Wednesday. The Boyfriend and I went to a mall late afternoon, when all was relatively quiet in the hospital. A much-needed break. In the mall, we went to two places—National Bookstore (which was packed with people doing their shopping, and I couldn’t really buy anything there, it was just so expensive at full price, haha) and BookSale.
BookSale is a mecca for booklovers out on a bargain, and it isn’t unusual to find books at ridiculously low prices, and good books at that. My trip was, again, serendipitous, going back to the hospital as I did with a ton of books I’d been looking for (since I read about them last week). It takes a lot of dirty work (and hand sanitizers afterward) to actually get these books. There’s a very minimal method to the madness. You really have to get on your hands and knees to get what you want, or find stuff that you didn’t realize you wanted. There’s something to be said about working for what you love.
I had read about Chronicles: Volume One by Bob Dylan, Little Children, by Tom Perrotta, and On Beauty by Zadie Smith from Nick Hornby’s reading books [yes, I still have that crush going on]—I’ve seen the Smith novel loads of times before, but never wanted to pick it up; I’m only a vague admirer (what?) of Dylan; and reading Tom Perrotta’s first page, I think I’d like it, haha. I’m sure I squealed when I found them. I have read White Oleander by Janet Fitch before, and consider it one of my favorites. However, two years ago, I lent it to a friend, and we sort of lost in touch, and I considered that I gave it away. It was priced PhP50 (about a dollar), so in my arms it went. When I saw The Jane Austen Book Club by Karen Joy Fowler, I knew I was going to take it home—I’d seen it at full price over at National Bookstore, and it had been haunting me since I watched the movie (which I loved, considering I am far from a Jane Austen fan). The find of the century has got to be The Well of Loneliness by Radclyffe Hall—I knew about this book only when I signed up for the GLBT Challenge 2010, and I wanted to read it, considering how it pioneered an entire genre, but I had low expectations as to how to get my hands on the actual book. The university library didn’t have it on its shelves, and when I unearthed Hall from the shadows of the book dump, I think my heart stopped. Nothing like some giddy dorklove to get you through the day.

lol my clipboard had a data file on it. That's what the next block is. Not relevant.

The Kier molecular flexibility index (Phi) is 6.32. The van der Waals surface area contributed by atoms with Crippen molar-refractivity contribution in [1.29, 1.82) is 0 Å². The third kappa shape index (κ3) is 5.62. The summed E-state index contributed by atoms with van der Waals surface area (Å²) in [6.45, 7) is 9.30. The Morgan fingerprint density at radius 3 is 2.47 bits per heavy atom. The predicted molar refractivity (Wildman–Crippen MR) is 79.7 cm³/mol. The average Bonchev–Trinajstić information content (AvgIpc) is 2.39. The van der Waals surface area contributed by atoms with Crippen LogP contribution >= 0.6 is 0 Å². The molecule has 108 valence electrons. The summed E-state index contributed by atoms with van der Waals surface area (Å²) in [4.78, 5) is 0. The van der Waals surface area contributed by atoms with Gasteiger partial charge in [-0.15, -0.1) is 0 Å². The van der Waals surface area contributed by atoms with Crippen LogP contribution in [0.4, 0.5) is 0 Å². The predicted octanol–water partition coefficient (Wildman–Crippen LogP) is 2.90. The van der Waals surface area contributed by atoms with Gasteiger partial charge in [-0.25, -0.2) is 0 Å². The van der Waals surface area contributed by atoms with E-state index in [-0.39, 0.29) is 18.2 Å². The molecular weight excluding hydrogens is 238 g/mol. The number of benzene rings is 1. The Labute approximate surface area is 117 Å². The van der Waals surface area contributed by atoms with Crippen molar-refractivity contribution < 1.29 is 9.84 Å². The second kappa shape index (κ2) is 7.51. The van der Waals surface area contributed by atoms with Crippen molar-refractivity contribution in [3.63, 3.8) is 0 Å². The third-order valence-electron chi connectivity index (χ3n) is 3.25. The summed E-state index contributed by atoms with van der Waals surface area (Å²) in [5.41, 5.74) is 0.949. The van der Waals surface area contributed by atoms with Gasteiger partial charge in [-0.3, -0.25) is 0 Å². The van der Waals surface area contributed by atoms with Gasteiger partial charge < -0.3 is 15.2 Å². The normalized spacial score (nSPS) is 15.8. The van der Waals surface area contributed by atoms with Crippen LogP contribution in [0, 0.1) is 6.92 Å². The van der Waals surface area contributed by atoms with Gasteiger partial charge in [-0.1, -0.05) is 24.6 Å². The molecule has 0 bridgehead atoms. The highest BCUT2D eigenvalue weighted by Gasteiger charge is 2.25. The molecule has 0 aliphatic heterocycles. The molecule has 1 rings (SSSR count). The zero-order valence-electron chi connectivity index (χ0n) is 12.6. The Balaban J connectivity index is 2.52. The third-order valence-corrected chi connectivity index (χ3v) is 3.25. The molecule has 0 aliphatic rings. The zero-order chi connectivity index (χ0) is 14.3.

That was a kick-ass day in the BookSale, if I say so myself. Especially considering all those books, in very good condition—four of them hardbound—cost about eight dollars! Yay! Pat-pat on the back.